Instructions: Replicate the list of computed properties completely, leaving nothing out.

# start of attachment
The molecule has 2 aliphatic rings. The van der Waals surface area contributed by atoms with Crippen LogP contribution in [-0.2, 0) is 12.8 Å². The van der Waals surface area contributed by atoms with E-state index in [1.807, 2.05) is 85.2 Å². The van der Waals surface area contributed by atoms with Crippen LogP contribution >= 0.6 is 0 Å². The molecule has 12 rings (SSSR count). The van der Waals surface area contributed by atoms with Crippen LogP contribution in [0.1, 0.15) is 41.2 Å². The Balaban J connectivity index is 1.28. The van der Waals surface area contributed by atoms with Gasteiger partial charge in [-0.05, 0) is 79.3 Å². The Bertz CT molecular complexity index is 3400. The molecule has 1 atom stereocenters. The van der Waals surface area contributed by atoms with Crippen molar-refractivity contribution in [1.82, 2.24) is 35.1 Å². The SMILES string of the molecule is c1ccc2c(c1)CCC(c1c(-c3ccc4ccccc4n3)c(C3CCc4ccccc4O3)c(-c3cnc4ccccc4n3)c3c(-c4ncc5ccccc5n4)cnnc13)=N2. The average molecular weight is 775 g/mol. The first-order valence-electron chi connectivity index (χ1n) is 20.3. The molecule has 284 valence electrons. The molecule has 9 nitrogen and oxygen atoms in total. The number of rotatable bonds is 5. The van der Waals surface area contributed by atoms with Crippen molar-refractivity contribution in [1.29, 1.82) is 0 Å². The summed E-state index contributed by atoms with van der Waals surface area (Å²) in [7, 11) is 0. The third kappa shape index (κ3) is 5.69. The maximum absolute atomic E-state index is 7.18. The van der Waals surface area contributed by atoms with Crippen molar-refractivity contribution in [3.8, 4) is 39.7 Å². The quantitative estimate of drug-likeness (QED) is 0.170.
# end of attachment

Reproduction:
The molecule has 2 aliphatic rings. The van der Waals surface area contributed by atoms with Crippen LogP contribution in [-0.2, 0) is 12.8 Å². The van der Waals surface area contributed by atoms with E-state index in [1.807, 2.05) is 85.2 Å². The van der Waals surface area contributed by atoms with Crippen LogP contribution >= 0.6 is 0 Å². The molecule has 12 rings (SSSR count). The van der Waals surface area contributed by atoms with Crippen LogP contribution in [0.1, 0.15) is 41.2 Å². The Balaban J connectivity index is 1.28. The van der Waals surface area contributed by atoms with Gasteiger partial charge in [-0.05, 0) is 79.3 Å². The Bertz CT molecular complexity index is 3400. The molecule has 1 atom stereocenters. The van der Waals surface area contributed by atoms with Crippen molar-refractivity contribution in [1.82, 2.24) is 35.1 Å². The SMILES string of the molecule is c1ccc2c(c1)CCC(c1c(-c3ccc4ccccc4n3)c(C3CCc4ccccc4O3)c(-c3cnc4ccccc4n3)c3c(-c4ncc5ccccc5n4)cnnc13)=N2. The average molecular weight is 775 g/mol. The first-order valence-electron chi connectivity index (χ1n) is 20.3. The molecule has 284 valence electrons. The molecule has 9 nitrogen and oxygen atoms in total. The number of rotatable bonds is 5. The van der Waals surface area contributed by atoms with Crippen molar-refractivity contribution in [1.29, 1.82) is 0 Å². The summed E-state index contributed by atoms with van der Waals surface area (Å²) in [7, 11) is 0. The third kappa shape index (κ3) is 5.69. The maximum absolute atomic E-state index is 7.18. The van der Waals surface area contributed by atoms with Crippen molar-refractivity contribution in [3.8, 4) is 39.7 Å². The quantitative estimate of drug-likeness (QED) is 0.170.